Conformational flexibility of adenine riboswitch aptamer in apo and bound states using NMR and an X-ray free electron laser

  • Jienv DingEmail author
  • Monalisa Swain
  • Ping Yu
  • Jason R. Stagno
  • Yun-Xing WangEmail author
Open Access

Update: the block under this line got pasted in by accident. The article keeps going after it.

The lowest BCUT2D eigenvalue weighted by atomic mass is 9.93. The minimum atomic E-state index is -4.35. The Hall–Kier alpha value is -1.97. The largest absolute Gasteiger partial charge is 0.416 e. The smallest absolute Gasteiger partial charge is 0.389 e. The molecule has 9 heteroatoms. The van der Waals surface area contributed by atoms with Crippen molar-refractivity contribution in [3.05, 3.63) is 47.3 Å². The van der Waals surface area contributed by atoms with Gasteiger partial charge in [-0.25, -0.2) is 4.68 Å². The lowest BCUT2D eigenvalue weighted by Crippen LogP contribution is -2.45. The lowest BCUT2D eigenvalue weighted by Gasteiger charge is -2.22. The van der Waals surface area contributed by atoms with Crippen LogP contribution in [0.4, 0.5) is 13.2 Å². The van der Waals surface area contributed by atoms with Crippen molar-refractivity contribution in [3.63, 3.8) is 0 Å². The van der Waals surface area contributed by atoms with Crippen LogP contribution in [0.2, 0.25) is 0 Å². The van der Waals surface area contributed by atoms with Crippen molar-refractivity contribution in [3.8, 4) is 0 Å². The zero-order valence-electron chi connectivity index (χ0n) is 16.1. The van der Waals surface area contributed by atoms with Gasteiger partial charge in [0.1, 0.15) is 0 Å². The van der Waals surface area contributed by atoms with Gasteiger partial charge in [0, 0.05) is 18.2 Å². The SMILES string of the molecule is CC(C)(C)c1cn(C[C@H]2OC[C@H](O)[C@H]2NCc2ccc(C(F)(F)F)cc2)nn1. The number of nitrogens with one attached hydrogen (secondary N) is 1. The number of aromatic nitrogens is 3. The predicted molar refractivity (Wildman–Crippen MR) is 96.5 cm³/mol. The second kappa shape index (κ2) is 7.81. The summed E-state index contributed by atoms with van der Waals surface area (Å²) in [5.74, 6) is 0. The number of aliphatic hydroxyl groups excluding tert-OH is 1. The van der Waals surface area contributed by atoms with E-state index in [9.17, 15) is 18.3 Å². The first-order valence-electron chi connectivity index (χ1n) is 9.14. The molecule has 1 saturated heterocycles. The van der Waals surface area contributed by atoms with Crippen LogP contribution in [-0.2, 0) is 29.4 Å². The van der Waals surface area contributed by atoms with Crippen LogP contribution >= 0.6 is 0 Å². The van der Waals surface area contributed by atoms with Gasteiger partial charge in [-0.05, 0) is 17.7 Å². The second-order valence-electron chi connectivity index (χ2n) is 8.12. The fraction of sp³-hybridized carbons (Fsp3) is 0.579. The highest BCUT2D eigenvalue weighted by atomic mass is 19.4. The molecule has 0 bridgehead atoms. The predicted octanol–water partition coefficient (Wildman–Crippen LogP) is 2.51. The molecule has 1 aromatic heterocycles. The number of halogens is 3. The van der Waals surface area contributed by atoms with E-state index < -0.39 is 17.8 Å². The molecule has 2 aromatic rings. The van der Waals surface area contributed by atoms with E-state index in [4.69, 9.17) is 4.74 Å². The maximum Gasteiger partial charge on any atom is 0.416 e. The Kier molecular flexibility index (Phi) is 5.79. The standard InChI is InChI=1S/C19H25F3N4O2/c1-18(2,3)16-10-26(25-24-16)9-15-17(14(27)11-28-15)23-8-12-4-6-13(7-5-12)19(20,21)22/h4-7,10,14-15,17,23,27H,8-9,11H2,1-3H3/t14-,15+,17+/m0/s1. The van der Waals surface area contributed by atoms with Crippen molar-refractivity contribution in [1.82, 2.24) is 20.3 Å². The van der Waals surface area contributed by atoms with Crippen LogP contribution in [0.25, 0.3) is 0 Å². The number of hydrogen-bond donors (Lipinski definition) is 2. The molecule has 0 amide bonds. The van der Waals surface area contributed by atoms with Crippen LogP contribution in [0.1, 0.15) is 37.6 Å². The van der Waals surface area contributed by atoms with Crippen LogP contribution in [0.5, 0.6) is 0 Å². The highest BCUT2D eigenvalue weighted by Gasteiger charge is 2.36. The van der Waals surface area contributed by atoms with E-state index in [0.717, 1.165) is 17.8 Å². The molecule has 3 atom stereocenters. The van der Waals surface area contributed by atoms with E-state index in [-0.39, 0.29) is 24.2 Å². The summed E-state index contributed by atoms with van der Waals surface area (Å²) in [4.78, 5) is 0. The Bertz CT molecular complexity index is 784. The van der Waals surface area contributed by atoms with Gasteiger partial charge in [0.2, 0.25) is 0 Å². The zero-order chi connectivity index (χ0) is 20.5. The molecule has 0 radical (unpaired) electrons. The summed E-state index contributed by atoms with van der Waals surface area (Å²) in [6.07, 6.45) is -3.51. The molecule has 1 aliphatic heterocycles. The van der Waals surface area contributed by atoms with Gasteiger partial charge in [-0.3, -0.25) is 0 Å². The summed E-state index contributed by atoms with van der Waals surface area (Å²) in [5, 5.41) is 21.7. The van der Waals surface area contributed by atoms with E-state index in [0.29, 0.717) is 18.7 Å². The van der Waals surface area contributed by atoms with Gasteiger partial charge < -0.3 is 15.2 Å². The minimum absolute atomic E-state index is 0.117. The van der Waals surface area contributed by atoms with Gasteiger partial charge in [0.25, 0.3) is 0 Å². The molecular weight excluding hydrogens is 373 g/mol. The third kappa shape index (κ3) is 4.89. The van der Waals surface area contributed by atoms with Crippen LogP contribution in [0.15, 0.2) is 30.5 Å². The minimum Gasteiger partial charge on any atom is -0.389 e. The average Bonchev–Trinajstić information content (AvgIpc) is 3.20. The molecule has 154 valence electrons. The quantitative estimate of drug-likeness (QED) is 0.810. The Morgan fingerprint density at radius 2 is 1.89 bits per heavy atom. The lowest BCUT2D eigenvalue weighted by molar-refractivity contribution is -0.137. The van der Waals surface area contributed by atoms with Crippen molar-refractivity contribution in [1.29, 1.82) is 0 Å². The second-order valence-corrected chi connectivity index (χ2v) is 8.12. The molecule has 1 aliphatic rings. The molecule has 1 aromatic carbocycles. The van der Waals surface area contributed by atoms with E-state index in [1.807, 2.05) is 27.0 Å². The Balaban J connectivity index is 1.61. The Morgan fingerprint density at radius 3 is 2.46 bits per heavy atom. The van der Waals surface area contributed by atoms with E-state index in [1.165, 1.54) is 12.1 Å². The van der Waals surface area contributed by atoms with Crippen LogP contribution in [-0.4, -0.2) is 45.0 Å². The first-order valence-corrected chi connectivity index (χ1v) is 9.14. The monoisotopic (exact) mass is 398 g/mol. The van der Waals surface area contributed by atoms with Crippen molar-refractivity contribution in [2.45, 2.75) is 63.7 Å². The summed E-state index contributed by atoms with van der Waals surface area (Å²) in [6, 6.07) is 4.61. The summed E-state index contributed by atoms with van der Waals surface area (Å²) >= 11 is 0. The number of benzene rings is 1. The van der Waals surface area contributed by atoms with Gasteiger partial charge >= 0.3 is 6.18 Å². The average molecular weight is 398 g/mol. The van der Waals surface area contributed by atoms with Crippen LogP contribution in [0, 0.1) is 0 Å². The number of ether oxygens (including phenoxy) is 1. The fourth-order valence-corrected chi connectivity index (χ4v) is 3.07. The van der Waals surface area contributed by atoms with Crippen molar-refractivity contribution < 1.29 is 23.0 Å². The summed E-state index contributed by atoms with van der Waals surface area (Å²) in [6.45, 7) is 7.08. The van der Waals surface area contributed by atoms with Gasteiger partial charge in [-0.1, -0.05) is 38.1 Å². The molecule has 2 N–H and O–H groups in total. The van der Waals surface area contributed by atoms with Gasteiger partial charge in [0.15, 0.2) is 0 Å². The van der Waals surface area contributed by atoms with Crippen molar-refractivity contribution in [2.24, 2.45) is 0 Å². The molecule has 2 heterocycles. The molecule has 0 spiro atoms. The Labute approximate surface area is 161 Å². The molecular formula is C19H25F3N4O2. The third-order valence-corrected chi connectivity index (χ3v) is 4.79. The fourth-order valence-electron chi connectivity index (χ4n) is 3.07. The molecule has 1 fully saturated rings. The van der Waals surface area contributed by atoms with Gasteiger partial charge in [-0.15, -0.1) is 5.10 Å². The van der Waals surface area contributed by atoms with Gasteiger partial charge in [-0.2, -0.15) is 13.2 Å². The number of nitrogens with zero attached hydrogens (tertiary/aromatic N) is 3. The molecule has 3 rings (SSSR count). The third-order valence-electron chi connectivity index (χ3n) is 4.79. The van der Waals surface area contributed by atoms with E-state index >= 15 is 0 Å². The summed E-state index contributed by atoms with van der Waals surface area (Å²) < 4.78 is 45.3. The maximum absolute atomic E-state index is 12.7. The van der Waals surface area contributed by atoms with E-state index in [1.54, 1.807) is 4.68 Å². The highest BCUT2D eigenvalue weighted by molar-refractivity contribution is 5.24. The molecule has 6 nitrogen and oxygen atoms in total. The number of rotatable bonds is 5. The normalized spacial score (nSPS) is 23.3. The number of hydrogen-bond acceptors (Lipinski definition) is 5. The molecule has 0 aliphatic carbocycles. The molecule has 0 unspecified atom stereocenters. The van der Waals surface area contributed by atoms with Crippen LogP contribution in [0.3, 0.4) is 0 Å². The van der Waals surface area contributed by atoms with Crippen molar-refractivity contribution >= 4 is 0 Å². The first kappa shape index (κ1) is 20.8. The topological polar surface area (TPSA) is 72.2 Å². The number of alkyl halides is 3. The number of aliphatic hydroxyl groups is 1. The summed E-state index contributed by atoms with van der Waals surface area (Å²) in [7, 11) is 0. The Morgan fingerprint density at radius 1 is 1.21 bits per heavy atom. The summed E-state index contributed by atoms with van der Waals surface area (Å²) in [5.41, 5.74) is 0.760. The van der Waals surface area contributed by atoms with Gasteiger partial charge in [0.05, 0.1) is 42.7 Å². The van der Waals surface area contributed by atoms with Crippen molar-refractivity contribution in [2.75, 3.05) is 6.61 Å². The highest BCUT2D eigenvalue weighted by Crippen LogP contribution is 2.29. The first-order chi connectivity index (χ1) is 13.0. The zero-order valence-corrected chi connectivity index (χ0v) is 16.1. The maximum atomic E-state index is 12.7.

Riboswitches are structured cis-regulators mainly found in the untranslated regions of messenger RNA. The aptamer domain of a riboswitch serves as a sensor for its ligand, the binding of which triggers conformational changes that regulate the behavior of its expression platform. As a model system for understanding riboswitch structures and functions, the add adenine riboswitch has been studied extensively. However, there is a need for further investigation of the conformational dynamics of the aptamer in light of the recent real-time crystallographic study at room temperature (RT) using an X-ray free electron laser (XFEL) and femtosecond X-ray crystallography (SFX). Herein, we investigate the conformational motions of the add adenine riboswitch aptamer domain, in the presence or absence of adenine, using nuclear magnetic resonance relaxation measurements and analysis of RT atomic displacement factors (B-factors). In the absence of ligand, the P1 duplex undergoes a fast exchange where the overall molecule exhibits a motion at kex ~ 319 s−1, based on imino signals. In the presence of ligand, the P1 duplex adopts a highly ordered conformation, with kex~ 83 s−1, similar to the global motion of the molecule, excluding the loops and binding pocket, at 84 s−1. The µsms motions in both the apo and bound states are consistent with RT B-factors. Reduced spatial atomic fluctuation, ~ 50%, in P1 upon ligand binding coincides with significantly attenuated temporal dynamic exchanges. The binding pocket is structured in the absence or presence of ligand, as evidenced by relatively low and similar RT B-factors. Therefore, despite the dramatic rearrangement of the binding pocket, those residues exhibit similar spatial thermal fluctuation before and after binding.